The Daily Courier from Connellsville, Pennsylvania on January 15, 1930 · Page 4
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January 15, 1930

The Daily Courier from Connellsville, Pennsylvania · Page 4

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Connellsville, Pennsylvania
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Wednesday, January 15, 1930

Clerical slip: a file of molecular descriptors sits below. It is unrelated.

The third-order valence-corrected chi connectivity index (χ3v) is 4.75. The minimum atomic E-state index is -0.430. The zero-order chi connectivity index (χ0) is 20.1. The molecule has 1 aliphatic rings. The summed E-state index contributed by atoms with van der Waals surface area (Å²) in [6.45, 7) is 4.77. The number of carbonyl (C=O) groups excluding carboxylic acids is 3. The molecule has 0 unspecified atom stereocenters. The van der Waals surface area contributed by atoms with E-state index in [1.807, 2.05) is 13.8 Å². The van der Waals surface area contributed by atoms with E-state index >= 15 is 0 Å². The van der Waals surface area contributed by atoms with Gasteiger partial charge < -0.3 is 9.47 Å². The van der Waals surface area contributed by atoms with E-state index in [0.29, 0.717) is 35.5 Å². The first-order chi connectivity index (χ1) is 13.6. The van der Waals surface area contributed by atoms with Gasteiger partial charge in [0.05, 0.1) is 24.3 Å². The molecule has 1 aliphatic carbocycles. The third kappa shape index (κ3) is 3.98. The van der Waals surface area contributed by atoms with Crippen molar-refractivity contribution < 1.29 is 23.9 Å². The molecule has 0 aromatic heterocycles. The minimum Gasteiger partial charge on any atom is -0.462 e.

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FACE FOUK. ji'HB DAILY COURIER, CO WELLSVILLE, FA. THE C^tiKTISH. CO., HKNRY I'. SNl'DER, President ana Editor, 1870-lOtO, MRS. If. M. SNYDKB, President, 1910-1032, JAMES J. IJP.ISOOlil., President and a i i i i i a l Manager. P. C. KPMUXOSON, Vlce-1'resldont. MISS It. A. DONEGAN, Socrctary and Treasurer. JOHN I, Managing GAMS, Editor. S. STIMMEU C i t y Kdltor. Mr.iS I/VXNK B. KINCELb, HoUoLy iidltor. « ' MKMBF.H OP American N e w s p a p e r Publishers t L'ureiiu of C i r c u l a t i o n . v u i i l u N e w s p a p e r Publishers Association. Two c e n t s per copy; f0c per rnontii $3.00 per year by mail If paid !» advance, l.'o per wot'lc by carrier. R f i t o r c f l as s e c o n d class matter at Hie poaU'fllcc, C o n n c l l b v l l l o . W E D N E S D A Y EVFG, JAX. 15, 1030 CONNKI.LSVILLE'S FACILITIES. As- n Voiut on tho Uiiltimorc Ohio As a point on the- Baltimore Ohio R a i l r o a d the st rate-sic importance- -o O o n n e l t s v l l l o is; ve-y nitich stretiRthe-n- ;d by th-o arrangement of t i n e s \vhicl 11)0 IntfTKtato ronniKTr^ I'ommKsion Iw; allocated to form t l i o h n s e r lialti- moro iV- Ohio S y - t c n i , a.-A shown by tin map p u b l i s h e d in yt-Morclay's issue oE Tho Koveral largo expanses of territory h a v i n g bi-en atldod to the aroas all e a d y .sonod by tho U a l t i m o r o Ohio, f i n d man} m a r k e t i n g and producing f-enters thus brought in direct touch, th-o -oxt-ont of country mad* tributary to C'o-nnel'svlllo h.-is beon v-ery mater- tally e n l a r g e d and tho valuo of tho carrier to tho city hior\ised thore-by. Through th-o allocation of t h o Chicago Alton to tho BaltinuwB Ohio tho western influe-nco of the latter is «x tended to Kansas C i t y a n d mncio t« include i h o country n o r t h w a r d from Katnt I/mi^ to Chicago. Tho Slat" ot Indiana id bisected by the Chicago, I n d i a n a p o l i s Lu-uisvillo Railroad, one-half ii teresl iu w h i c h is awarded to tho HalMmoro j i Ohio. Ohio is al- roady \ o r j e f f e c t u a l l y covered by the Baltimoro Ohio, t h r o e linos of which run north and south to Lake Porte,* and us m a n y fist and wost, coming in twirl) w i t h p ' . i i c t l ' a l l y a l l I m p o r t a n t points on ' .ake Erie and In the interior of t i i " S t a t e , and including th-e S h o n a n ^ o and .Mahoning valleys. Th-c--o f a c 1 t i f ' K aro f u r t h e r sup-p-let n e n t r i by o i f ' - l i n l t Jntorot in Ilcnrv Ford's roft'l, the J)etrolt, Toledo I r o n t o n , t ii r o u t h e r n t e r m i n u s of which is at I r o n t o n on tho Ohio Rive-r, In P c n i u y i.nua and Now York v c i y ronsiiJfM'a 'o oxton-lons are made to the B a ' i i m vn Ohio's fcervico by th« award of he- Buffalo, KochPoter I'ittsbui-ff ; nd tho Buffalo Susque- n a n n a Rail.-onds by which Buffalo and Rochester i i n i l i n t e r m e d i a t e points aro r'"iched. ^ ' c i u o n t · ''f each of tho.se road-., aro lu-Iudcd in tho Baltimore i, Ohio'-. I ' l n i i i fur a s-hort frofirht route* b i t w i i i i i C h i as;o .mil Nw York. In K ' t t - t c r u Peniittj'1 vunui tho alloi'a-. tton of th" Heading, to w h i c h access io had by .-'lipninj? p r i v i l e g e s o'.cr tlio Wpstcrn 'M i r y l a n d from Cherry R u n , llio Ballim-rro it Ohio is b r o u g h t into tho u u t h n i r . i e rt .:Ion of tho S ' t a t o a n d I ' h l l . i d i ' l i i h l '. S i m i l a r l y the C e n t r a l R a i l r o a d ol Nw . i c i . i - v makes! c o n - nection \ v t U \ X w Y o r k C i t v , th(v vttst- eni t e r m i n a l of UK- U a l t i m o r o it Ohio. Other Xew Jersey l i n e ; l a t h - t r -om- pl-otfly iu-' rork t h a t L-tatt: and the slioio i-r- u, . Tho Vtill-ey of Virginia is b-"r\i- I In .1 b r a n c h Inn. s o u t h w a r d from I I i r i ' e r ' i I'Vrry. \\V-l Virginia IM a r i c h t o i U 1 of tho I'.alllmoro Ohio lhroii,;U tho linos extending t h r o u g h f h o o n t r . i l p a r t o f t h o State, w i t h m a n y itvinUu"-, ;« I;u south as C h . i r U v t o n , a n d by ( h - Ohio River Hailro.id wl U !i s K i r t i (hu western b o u i h h u y f r mi Wheeling to H u n t i n g ton. Tho heart oC the sy^tr-m built up by tin 1 InU",r,t i t e Cornmorco Commie- felon ii. t h .\!itins Baltimore Ohio S; -to i oxtemiiii'; from Now York by u , i - of Philadelphia, Baltimore- and \N a ^ h i u g t o n to VittsbiiTg to Chicago :i'id :iKi to \Vhe-c.lmg, Cohun- bii.i, C I i i r H U ' . i t i , I/oulvillc a "d Saint to make a gnnere.! appeal for peraons to Join' the juirty. Tho trveraia' man is busj' with his own affairs. I He may be very m u c h intorestod In ) tho rlvr improvement 'proposition, ihd read evory word that ia printed co'icernlnR.it, but unless ho Is especially solicited to bo pvoaent at the- hoarin 5 ho wilJ not. go. He will Ceol that IV ajar Blalto and others taking an ai live part in the project \yill bo aniph- quailQ-od to present the matter to the engineers, honco will concludes t h a t hln in-esouco will add nothing to U'o faU-eiiKt.h of: tho :uae. tf a good attendance is desired it would seem jidvisable to designate 0110 or lucre pri'sonsi whose p a r t i c u l a r l u t y it will he to organize a ^roup o£ citizens for l!iot purpooi 1 . A personal appeal will hfivo vastly more weight than a gener.'l appeal to citizens asj a whole. An ictive- person, who has some oxperie ice, l i k o Kx-JMayor .i. Ij. lOvans, A. M. I l a i n e s or others, could round up a p irty in a short time and have a d(-lo; ation at the f i U s b u r g m e e t i n g thai w o u l d not fail to convince the- encmei'TB that (Jonuollsvillo really u, i n t u i e n t e d in tho nndortakinj, and t h a t its eiclzvnry is backlns u\: Lite men eiiRa ,ed in making the actual presentation i f f a c t s and figures. Tho Couriei lias not beon dolcgatul to solicit a j b of t h i s k i n d for any person, but i; is, interested in seeing t h a t tho city l.ns adt'tiu:itt ropi ebriif tion, hence t! o suggestion. TELLING IT. TO THE (SUB) MARINES I'HESEilYIMr. H I S T O R I C A L SITUS The cltiian. of I J u i u i i f o w u who are interested in ' h o p l a n to restore" Foil Necessity to the original form as nearly 113 imi · bo, arc d o u b t l e n ; disappointed to loam t h a t the Government w i l l not supply a n y l u n d s w i t h which to pure IKIM tho laud .surroiuid- ini? tho site. The visiting ii=.sibta secretary ot -var made it plain tluit such acquisition must be tho j v s of an effort on p u t t oC tho cUr/en.-; to raise tho fun is l;y voluntary subscription. There, Is no question but that commemoration o! tlio iiret and o n l y surrender of (!oc rgo Washington in tho milliner and i' irm proposed w o u l d be ·most closlrabl'i. This historic .spot should bo prc sorvctl by a m o n u m e n t In enduring i irm, than which none would be bott- v thun u replica o£ the original t'ortiii 'ation. To raise f u i ds for such a p u r p o s e by private subscription in, however an u n s a t i s f a c t o r y u n d e r t a k i n g , an the experience in t h f ) case of Washington's M i l l at Perryopollsi recently proved. Tho neoplo may generally agree that tho n r e s e r v a l i o n of historic spots Is a pra so-worthy u n d e r t a k i n g , b u t that iH as 1 ar as their enthusiasm and patrioti.sn go. , When asked to give- s u b s t a n t i tl recognition in the form of cash heir interest slackens perceptibly. The'preservation of Fort Necessity, like the Wash ngtou's Mill, both intimately eonn o t f r t with our flrat President, bho i l d appeal to every citizen of F.iy t t o county, b u t u n f o r - tunately they are 'not h K t o i i t a l l y ntnded, hence i a n i u i t be depended upon to finance the u i u l e r l i i . U i u g In Lhelr present t m p c r and mood Perhaps in later j ' j a r s they w i l l look at these- m a t t e r s d l f f e r e - n t l y , but i'.ut io\v seems to ! ? an i n o p p o r t u n e j i r n e j .o liinnch sue' projects, more'a Uio ) H v . lead to war, in o - Aer i equally Hon of l.wo sidc« i This, occasion hbKl presence of other h u m a n . how many o£ U.H can l'erl coin- ble in si spotted lres^ or a «oilol r M a t f o h s h l p ' w l i l c K ; r J l l a s not been . Hie Baltimor I i r o i i K h t about o n e h i d l v i d u a I have- made- si effort of any the . linn beon havo been pathetic fl ! I ho .i'orr'lleliel I hope, but wlint could only tho 70,0()f r about by tho sym- cooporalion of ial atafi', together w i t h h and w o m e n who make j iinor-e Ohio f a m i l y , soup tho Sr Cel , pl ° ;or union or ?ani7,ation« and- ° ( o whom m u c h credil is due de £e^ting the plan in thn first in.- have continued to give it Ihoir 1 Jklhctie support ind oacourago- fyhe Baltimore Ohio hoard o£ directors, to whom I am at all tlniee i directly responsible, U ivo also always given their Cull -endorsement to our labor policies aa I have had occaHion from time to t i m e to Lrlug the matter to their attention. It waa a great, step for-ward, noth- collar? aslw .1. Mac-o Andrnp, in apropos of a civilized n l t i t u d c toward cleiuiHueee. W h a t host"i=. 5 could expect her guosti; to onjoy ( h mosl d o meal eorvort on a d i r t y plate or a Kolleil tahlocloth? What appllcan!; for a Job can hopo for sucocfifi if h!' appoarennc l« u n t W y ? What bUTRcon can expect patients 1C his linger nails a r o d i r t y ? Tt la possible that cleanliness may not be an Index of. ability, but civilized poisons arc suspicious oC unclean persons and unclean surroundings. As a g r o u p wo havo learned by experience that the Qualltlea that lead to «ucce«« are near relations of cleauliu-ese. Married After One Hour's Courtship !HB than epochal, wbon organized PRES. WILLARD TELLS RESULTS LABOR. 'OLICY C o n l S n u c r i t r i m I'ag · On«. tho lorm, to b^ ball', in 'lie c o u n t r y 1 and It is no,v .-nor i t h a n « no hunln-d years old Ilij re-tord ov r that long period itt f u l l at hlntorlc. a id r o m a n t i c interest, and wlthou 1 , iou t, this has are avowedly wet states which aro indifferent to e n f o r c e m e n t , {here arc p l e n t y of dry state;; which havo l i ' e r a U y "passed I he buck" to the I'VdernS G o v e r n m e n t prplt-rring to ccriline t h e i r a t t e n t f o n t o t h « adminis- tr ition of other laws and tho detection o! other crimes. V i r t u a l l y everyone who took a disinterested view ot tho commission's report and recommemla- .Ifna admitted t h a t the commission lad done a construct!v* job in tho limited time at its disposal, and t h a t mprovement w o u l d result if its ·e:ommendatlons were adopted, but t h : biggest single- factor in tho prohi- j i ' i o n p r o b l e m was almost e n t i r e l y j had its Influence ipon t! llvr-s, t h e , gtior«l, nam-ely, the need ot a s t r o n g j p o i n t of v i e w , and the pi i l n n u p h y o t i p r o c d u i o won agreed u p o n , t h e plan :H!b!ic s e n U m e n t back of euforcoraant. j tho men « n d women labor under tho wiiso i~ni constructive Icaxlershlp of Mr. Ore 311 declared for cooperation w i t h indui.try, an opposed to the former policy o ' antagonism or opposition. A f t e r listening to t 10 all too generous words of praiES which have been spoken hero thte evening concerning myself, I am sure I s h o u l d bo speech- lehs with ornbarracsmi'nt it L actually felt they were really for me. The Daniel Wlllard you ho.vo been hearing ahonl, ban boon conjuj-el up for tha occasion and io not at all liko the one 1 have Known. Tho Daniel Wlllard T havo k n o w n is a nlal i New England Yankee and rather proud oC that fact, but I have, never observed tbt he had any u n u s u a l or exceptional abilities or qualifications. ' I can uvr sufficiently thank you, EVANSVILTjE, Ind., Jan. 14--At 10 A. M. Attorney Edward Meyer was a single man and apparently had no definite Intention of becoming other* WlflO. A few mlnutps later he and Sue Martha Coxon, 18, wcro talking in a group at Uie Elks' Club. Oiie o£ lh« group remarked to Meyer that he wart getting along in yoar.s and osk-ed him why he dklii't got inarrled. Meyer turned to Mice Coxon and asked hm- "How about it?" She replied in the affirmative. At 11: IP o'clock tho two wero wed and had starled on their honeymoon. tny frlende and tuieociates, great honor you havo paid evening. for me tho this ration of suci a plan or policy 86 he propownl, Wlioving it w o u l d be m u t u a l l y helpful. W« soou reached nri u n d e r s t a n d i n g /irui It waa agrevd t h a t the plan should 1)0 K i v o n a trial. Unfortunately, soon after our conference, Uio shopmen'^ i elrlko began and naturally tho matter ivfle dropped. Tho recollection of our dlacuFfilon and our appreciation of its possibilities had a considerable influence, I have no doubt, upon tho final adjustment of o u r controvop.-y. Uso onr classified advertisements. Worst Woman Makes The Best Mother DALLAS, Texas, Jan. 1-1--"Tho worct woman In Ilia world, in case of divorce, will make a better mother for the children than tho beet man In lha world." Leo Taylor, attorney, presented this argument for hie client in n. divorce suit after she had boon pal u ted. in lurid colors by tho attorney for IIPV hufiband, seeking custody of two email children. "Divorce granted. Custody of the children granted fo tho mother," was Judge Kenneth JTore's dictum. tloB of tho n k i n for rodpera- resumetl shortly after the of tho atriko, a method of It is almost inconceivable that a p r o p e r t y owi.er would seek damages eciiuse t l i o no so of h e a l t h y , happy chool children r o l l i c k i n g about, tho chool p l u y g r o u id for a lw m i n u t e s . V p p a r e n t l y all ho Scicost's have nut boon converted to an appreciation of the pleasure o seeing or h c a i i n g c h i l d r e n in tho enjoyment of the- l e w rare privileges t h a t f h o u l d be accorded t h e m in y o u i h . Tt o oxpe-rlence of tho Federal Government. Iu enforcing p r o h i b i t i o n has IHKMI that tho patronizing of boot- lefgei-8 has niado t h o t r a f f i c in liquor n n r i iriv,»n (t t h n c o r i f t i t u l a ] wn- put I n t o effect, and subsequent tin. fco-callrtl B a l t m o t e · ihio f a m i l y . e v n t s have f u l l y j u s t i f i e d our faith. Jvike- mos-f other faTillle. I Mipjwe, {Operation 1,; now an accepted policy that of tho Ualtimoro A- C lio had n o t . ' 1 M lninche f i o! the Ualtimore boon w h o l l y l i n m n r . o f r o m 'amily m l « - , ' ' h ! o "orvico. We do not claim or b- understnn.iln:,. »n,- the 1 »rt burn- ,*« that iu cooperation wo have found does tho «"B« -hi,-., , n m a t i m c « f Jlow s u c h ' a cur« for Ml thMnUn-U-W » ! « In u n u o u n c i n t l i o totals of bank c l e a r i n g s in !'. ') the C o t i n c l l H v I I l n Clcailntc 1 lou si- had no le.sln to prtt- ^ f - n t otlu'i- th iu Jie t-xact figures cnr- roetly arrived , t and in aci-ordanco w i t h thy j e q u i r t meats f tho Federal Reserve Bank. t did not count H e m s unrelated thnvo, h i r i c i it., ofiiciuls -r c a n n o t feel olli if the results ·;' iso u p p o i n t m c n l i n t h e Vayette c o u t U y . t h a n d v.;u K r e a t s r Second City of Lout.-. To t at'-sc linos the allocations, hy t l i o . o . - i i - S h i o n uiako connection,, I and a.l.l im aen'-cly to tho r a m i l i c a - j tiom ' ( I tia ' l u l t i m o r o it Ohio. W i r l i tl.e.-t. ..lined points brought in- f o n l l - i a H c »ur.'ction w w h C'oiniull.; \ ill" i l - i'lm M ' t a u - c a- a t o w n on t h o Iktlt u: u iV Ohio \ \ i l l be nuiumit'u d m a n y t o l d . A l w - i y ? n Baltimore- Ohio t o \ \ n ho ;:reference- of Con- Eiiforccraent Oomjiiihsion Con- finrs Bejtoct i(» Divergent At! Had cs. ... . ^ VU1 c o n f u i H o to bo B y D A V11 · LAWK K .VCJ K ( C o p y r l g n t JO: ) by Tho C o u r i e r . ) WASHINCJTO.V J a n . 15.--After reading tho rceo'iiincndatlons and report of the Nati nvA\ Commission on Tho coining Cor Mcrui'o o.'er Us line oC th Wab.K-.li t i N - t x ' i u t h r o u g h Cont i o l K \ i l l o v,i 1 n u t , i ; , p r e o l a b l y a f f o i t j .,.. v O h i o t u i f f l p , tho hulk o f 1 ' Uaw observance uul E n t o r c o m o n t to- periods of mental dliiyui'- Jde. Sncb an i n c i d e n t ,u I h.u-o in i ind occurred In 1'J22 :ui! la u a a u l l y referred !o n iho Shopmen's Htrlkc. difu'iicft t h e taufiea l e a d i n g up to u r i l o r l u n a t o occurrc'Uce, hu I do R a n t to refer briolly to ,,ornr« u£ the t h i n g s w h i c h f o l l o w e d , and p a r t i - u i a r i y «tf t h o y relate lo tho B;tltimc ,·«. Ohio Railroad. I n one paragraph alone commission touch on t h i s phase of the problem when It say-;: ' It is impossible, w h o l l y to i^et off obi trvunce of tie p r o h i b i t i o n act from t h e largo question of ( l i e views and h a b i t s of tho A m e r i c a n people w i t h roipect to privates J u d g m e n t ,i;i to H t a u i t e a a n d regulations a f f e c t i n g their c o n d u c t . To n-aeh c o n c h i H i o i i . ot any valiiu w e m u s t go luio deep questions oC public opinion and the criminal l a w . . . . \ve muijt noto t h o attitudo ot tho pioneer toward feuch things. Wo must bear in mind t l i o Puritan's objection to a d m i n i s t r a t i o n , tho Whig tradition o-E a 'right of revolution,' tho conception of natural rights, classical in our policy, the Deriocratlc tradition of i n d i v i d u a l participation in sovereignty, etc." Unquestionably this jireamblo will furnish much food for discussion by wets and drye. It does not attempt to tottlo tho (lucstion of how tho individual regards the. prohibition laws but it doe.s set f o r t h t-ho fundamental is»ue. President Hoover has appealed to tho American people iu uri effort to develop a sentiment, for law enforcement and observance, but there is little indication t h a t the wet states or m a n y i n d i v i d u a l s of "wet" habits , t o lnat Olui ln a -l° Ul1 remains AK It Is. men will d i f f e r -- honestly differ--concern- Jug mattorfl of m u t u a l con-crn, but I { shall not | v e n t u r e to say t h a t most, If not all, ot such i i l f f ( i n n c c i A 1 , i l l bo the result of mieumlerhtnndingH. Cooperation p r o motes mutual and correct understanding and in t h a t way contributes greatly towards I n d u s t r i a l peace. I do not Miy that bocau^o o£ cooperation there will never bo (mother etriko ^n the U a l t i m o r o Ohio Railroad, although I hope uot, but 1 firmly believe that where sympathetic t oopomtlon oxlets, n,y office 5 '« «« »o_ I J' B l r l k e 8 a r u much le» likely to occur. I have frequently been iwikcM for a copy of our labor policy, tlio implication, being t h a t wo h a v e something .trllte, -Air. widoiit of Mr. Otlo ' A f e w nc-cks boforr- t h e J o t i n s t o n , at that. tlJiK' p t h o .Machlnifi'is' Union, n n ( Hey or, cal'fd tit propodllon which. w,i« both nlquo and s u r p r i s i n g Mr. Johnstoi said in b r i e f that i h o mon lio i 'prosentetl wore s k i l l e d criiftBinon and afl a r u i n been a f f e c t e d . The- social (is well as tho economic l i f e of tho country has been Inthienced by prohibition and in tho 10 years that t h e lawn h a \ e been in eft'e-ct, it is apparent that Uio controversy over their .scope is R r o w - liig more intense each year. Tile drys under tho leadership o£ Senator Borah have- argued that en- f o r c e m e n t m a c h i n e r y was i u e f l l c i o n t . The P r e s i d e n t lias c o u n t e r e d w i t h recommendations r e q u i r i n g congressional action. M e a n w h i l e hopo has been d i m m e d that a N a t i o n a l mist ion would f o r m u l a t e a set principles as to the- w L s i l o m , as w e l l as tho effect, of ^ p r o h i b i t i o n on the nuvt of t h r m had epent a , ood many y e n « In the- torvico Ho oa d that, ba- CHUBO. of theh- years .of 'xperlcuco t h e y n a t u r a l l y had acquire a knowledge coiicornhiK th» *vork they wero floniK w h i c h oiiKlU to br o valuo to t h o company, and ho s u p p 'flt-ed that wo endeavor to w o ' k out omo plan whe-re-by a greater UBO coul 1 be made of Uiat knowlotKC a1 i eipe ienco, tho mou coojjoratlug with tho m nupoinont j promote le/iired to ivor upon my in uiry, that the ] reposition caroCully worked out liko a coda of by-laws with numbered paragraphs, each to apply to diiferent clrctnn- stnncefl ami eltuatiorirt t h a t may arise. We have nothing of tho k i n d beyond a very brief statement of beliefs and procedure. What have we- (lion as a basis for our labor r e l a t i o n s ? 1 have tried many times to Iind tho answer to that uuestlon. In my opinion the of Uio Baltimoro Ohio labor policy Is best described ni a stato of mind r e s u l t i n g from the- confidence tho management also lias in llio fair- noHfi o£ the manegemwit and which tho management also a« In the fairness of the employes. Instead of thinking of each o t h e r in terms of a feeling of m u t u a l respect tho c o i n p a n y V attitude by t e imiugu- · or ttu- o r i g l n outbid : ot Tho u n l i U - d 1 A 1-iKtic staU«. i i " ; i i t'.n I.aki- 5 to i ( ) X ijether with th( c o n i m e n t a cC the President, the Sr relary of the Treas- and the A.tt rne.s General, w e t s I n a l l u n a l life of tho c o u n t r y , ami drys u r o re idy to concede t h a t ! '-Tbere Is no I n d i c a t i o n t h a t the com- j p r o h i b i t i o n is t je- most p r o b l e m of !i\v n d m the Oovernm n t Ii is i'Ve' im.ioci. vouitni'-sio i p u i p o s i ' l . " avoided i ol t i 1 nii-i Us o/ p r o h l b i - m o r e l n c u r d i n g t h o d i f of opin m 1'iat ex st ar to a n d tii d i v -rs-ent a!tiuiil"s i n d i v i d u a l r t!3i-us' take towuul observance. THr recommeinLi- w l i l i respc ; to a d m i n i s t r a t i o n are c o m p l i c a t e 1' i l o i i f t i to reflect the eiionm.us probk" i t i n - Federal Gov- haa 1;,'M i n c-ttlng uonvlc:- vi' K u i o n s . TIiM-o ·-.:·: n to t h p lo?in- ;anu-m!od, but It is miss-iou w i l l discuss the m e r i t s of l l i o ISth A i n e u d i u e t i t , b u t w i l l t - o n f i u p i t sell' to a s t u d y of. how H as w e l l ns the j i r o h l b i t l o n laws can bu i r e e d trom loop i o l e s a n d a d m i n i s t r a t i v e m a c h i n - ery a i r e n g t h e n e d . f .in" - v lor n.' i · '\i i · t h e i r l i n g e r 01 a c » tho s d u c t u r o , i.inu · ·! iu ! - !H · , a:,d ;.il! !:.-· A l l Note- these two thiiifis about tho bootleg t r a d e : Plrfat, bootleggers d i o y o u n ? . T h e d e a t h rale a m o n g t h e m in iii.enomenally hlgli. T u n y kill each , other, are k i l l e j in conllict w i t h tho !uv, aro confm-ed In prisons w h e r e 1 theiv expectation of lifo Is not so great j Ufl U iis outside. Tho n e r v e strain 1 u n d e r which thoy live- takes a heavy M i - h o i P M m ; . - ' l o ! 1 - 'i.o d i y ' « i ,i\-fi . y ^ ' f ' i i d , 'f Uioy die n a t u r a l l y , t h e y t r a l wo i k i u s , l l l ° i or ' ' r 'w, K any, men iuu e m a d e y tho i v p e of i a tortiuu 1 - in the bootleg busiiiciid and tin* I t i f h i e r u - o s i kopt it. Thlh is a m a t t e r of is e n f o n - p n u M t tho- nuu.bi'i of nd t'lc c. . i n i - i ,'i "·( be d i m l n - tafeei® old Mrs. John Q. Shopper recently took an udbiased blindfold test off three methods of going shopping -- the first two she decided as inconvenient and tiresome, but picked the t'lird way which was by electric car, .is the most comfortable, convenient and economical way to go and come. WEST Mai [ways our mutiKil intcrpott!. Ha k n o w It 1 would look with Mich an arrangement. Ho «aid, In r e p l y ti thoy wei'O b r i n g i n g llrst to tho D a l t l m o r e Oh o bocuueo t h e y conMdp-ml thai coinpa ly f a i r in / nlu { g ,. OW [ U g confklence exists, and Us rpldtioiw t'\ HB employe) and they ', l]llf . i n ray opinion i s tho outstanding wlnlicd to y h o w tliCiu- appr elation of C o n t r i b u t i o n of our coopcr.itivc: policy. V\ r hilo tho praelk'Al PiigKOstioiiK which h a v e been mado and alopted from t i m o to Ume have been of substantial value, even so, to my mind they aro relatively unimportant when com- par-ed w i t h tii leoltng o£'respect and confidence resulting also from tho practical application oC the plan. I havo f-aid that wo endeavor lo deal f a i r l y with our employee, and the question might well bo askod--What do you mean by f a i r l y ? That w a dl£- H c u l t question to answer because BO far as 1 know there is no definite standard for determining fairness 1 . There- in no established rncasuro of fnirnebs euch as tha yardstick. Fortunately, however, there iri a rulo many c-enturlefl old w h i c h :f honestly followed, T bellovo w i l l lirinc; hubstan- tial .instico or fairness. The r u l e I have in mind te to t r r a t llio o t h e r niau as you t h i n k you would wibli to bo treated If In hie place. H in a vory old rule and a very simple rule, but i have not yet heard of u better one. That rule, I like to t h i n k , te the essence, of tho Baltimore Ohio labor policy. I am inclined to t h i n k t h a t our labor policy was f o r m o r l y influenced to no email o x t e n l by tho ever-present "Woll, [ C'JHU H fM- mi'." --aid O-iu ' m n v P.ish, i l n y as slio l l n i . ' h i i l r o r l i . i ' u ow 111' J J a n i e l s t - . a p i r t f i m tin 1 | obtiei vat ion a n i o n ^ tho : i l m i n i . « t r i i t l v o J L ' t t ' r ""- - i i r n ' ia: has comu I'IMIII ' uut u d u ial . i . ^ · · - · - ' Coust.n)],- I ' l u m Uuua. \ViiUe ;t i.. true that thoro uiout. h n ? j i a i l l o k a d J o e C l e a n s i i u t . ) t I ' . l . o l n i j b Biin i coal an' *liou* IUL hhi l i t u i l l y . tliougJit of tho next war, or, in palner worcle, o£ the next strike. Now wo aro t r y i n g at leant to d i r e c t our labor policy BO as to prevent w a r . We- aro consciously and earnestly trying to tlio causos which ultimately At no time would the car owner more appreciate good, dependable tires than in winter with its severe cold, snow, aivl slush. Freedom from "tire trouble" is then most comforting. You cannot buy better tires than those o£ the largest and best known manufacturers. At our scores you will iind only the best known brands of tires--no unknown brands, at ridiculous prices, whicli aro high-priced no matter what price you pay. Our jn-ico on these standai'd brands will be found lower than t h e same identical tire is sold elsewhere. Maximum volume purchases means lowest possible price-s, which advantage we extend to the consumer. Make yom 1 winter driving safe with chains. We carry them, together with a full line of other motor accessories, batteries, gasoline, oil, grease, etc. Sixty Stons in Nine Counties of Pennsylvania. J